Destruction from Eagle Creek Fire could cause mudslides

Fire is 5% contained as of Thursday

Destruction from the Eagle Creek Fire can be seen from Chopper 6, Thursday September 7 2017. (KOIN)
Destruction from the Eagle Creek Fire can be seen from Chopper 6, Thursday September 7 2017. (KOIN)

PORTLAND, Ore. (KOIN) — The Eagle Creek Fire has been roaring in the Gorge for 4 days and is expected to leave massive burn scars from Corbett to Cascade Locks.

Aerial video showed hundreds of trees completely burnt through the plume of smoke Thursday morning.

Lt. Damon Simmons said during a press conference that the fire was a “mosaic burn” and there was significant damage to many trails. However, he also said there were still many patches of healthy trees that hadn’t been affected by the fire.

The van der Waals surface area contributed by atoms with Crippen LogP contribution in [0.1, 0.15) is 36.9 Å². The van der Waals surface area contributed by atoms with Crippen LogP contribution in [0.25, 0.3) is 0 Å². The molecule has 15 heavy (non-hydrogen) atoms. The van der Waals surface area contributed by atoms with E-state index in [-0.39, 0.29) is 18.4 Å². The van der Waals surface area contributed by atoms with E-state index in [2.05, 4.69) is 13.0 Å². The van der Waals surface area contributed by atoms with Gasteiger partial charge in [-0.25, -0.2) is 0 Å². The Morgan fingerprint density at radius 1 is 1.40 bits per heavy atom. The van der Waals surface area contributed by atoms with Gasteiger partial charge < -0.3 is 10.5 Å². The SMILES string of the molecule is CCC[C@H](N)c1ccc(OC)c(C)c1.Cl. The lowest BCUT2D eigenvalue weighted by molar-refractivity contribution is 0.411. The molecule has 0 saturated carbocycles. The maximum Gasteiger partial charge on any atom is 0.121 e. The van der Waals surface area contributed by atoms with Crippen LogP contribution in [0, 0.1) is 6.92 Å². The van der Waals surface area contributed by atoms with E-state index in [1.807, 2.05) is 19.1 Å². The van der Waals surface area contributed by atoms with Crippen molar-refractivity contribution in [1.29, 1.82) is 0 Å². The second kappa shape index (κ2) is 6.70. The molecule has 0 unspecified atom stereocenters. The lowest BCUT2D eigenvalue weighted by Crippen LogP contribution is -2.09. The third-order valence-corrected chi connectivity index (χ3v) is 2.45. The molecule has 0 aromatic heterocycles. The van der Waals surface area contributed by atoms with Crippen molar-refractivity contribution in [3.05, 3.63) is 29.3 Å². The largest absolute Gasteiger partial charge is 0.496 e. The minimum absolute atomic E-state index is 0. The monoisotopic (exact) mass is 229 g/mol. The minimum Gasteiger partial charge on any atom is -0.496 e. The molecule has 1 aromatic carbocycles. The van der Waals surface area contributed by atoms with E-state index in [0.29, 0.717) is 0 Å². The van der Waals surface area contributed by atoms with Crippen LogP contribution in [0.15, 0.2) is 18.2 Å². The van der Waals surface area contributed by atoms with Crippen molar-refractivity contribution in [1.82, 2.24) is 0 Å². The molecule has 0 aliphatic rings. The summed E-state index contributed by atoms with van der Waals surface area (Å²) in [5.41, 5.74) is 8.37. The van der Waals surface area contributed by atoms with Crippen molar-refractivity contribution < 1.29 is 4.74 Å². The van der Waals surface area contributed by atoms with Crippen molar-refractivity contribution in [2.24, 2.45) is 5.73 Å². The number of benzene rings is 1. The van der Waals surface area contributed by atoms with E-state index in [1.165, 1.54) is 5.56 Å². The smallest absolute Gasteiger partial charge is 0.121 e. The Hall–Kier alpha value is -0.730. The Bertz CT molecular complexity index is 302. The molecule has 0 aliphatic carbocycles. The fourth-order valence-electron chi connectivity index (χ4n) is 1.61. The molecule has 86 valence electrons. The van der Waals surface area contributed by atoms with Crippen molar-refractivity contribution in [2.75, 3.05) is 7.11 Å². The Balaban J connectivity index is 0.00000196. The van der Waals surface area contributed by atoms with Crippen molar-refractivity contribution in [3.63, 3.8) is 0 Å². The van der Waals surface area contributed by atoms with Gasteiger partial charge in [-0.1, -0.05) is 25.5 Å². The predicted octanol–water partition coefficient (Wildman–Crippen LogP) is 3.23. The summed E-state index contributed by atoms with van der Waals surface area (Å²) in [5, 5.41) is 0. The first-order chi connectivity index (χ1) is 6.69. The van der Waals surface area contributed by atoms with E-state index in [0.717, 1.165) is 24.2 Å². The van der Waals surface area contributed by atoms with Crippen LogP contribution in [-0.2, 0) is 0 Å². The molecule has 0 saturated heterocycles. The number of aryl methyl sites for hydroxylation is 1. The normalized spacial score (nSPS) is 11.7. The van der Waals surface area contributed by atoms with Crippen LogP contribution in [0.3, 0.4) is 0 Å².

Kimberly Dinwittie with the Oregon Department of Transportation said there are 1,500-2,000 damaged trees that are in danger of falling into the roadway on I-84. Crews are working on a plan to clear them out and figure out when it can reopen. However, a section of the highway will likely be closed on and off this winter due to the concern of rocks and trees falling.

The fire is burning away at the roots and vegetation that keeps the hillsides stable — without it, more erosion will occur as the rain comes in, according to geologists.

Mudslides could also be a possibility, which would not only threaten drivers along I-84, but hundreds who live in the Gorge area as well as hikers.

The Eagle Creek Fire grew to more than 33,000 acres by Thursday. Officials estimate it will be contained by Sept. 30.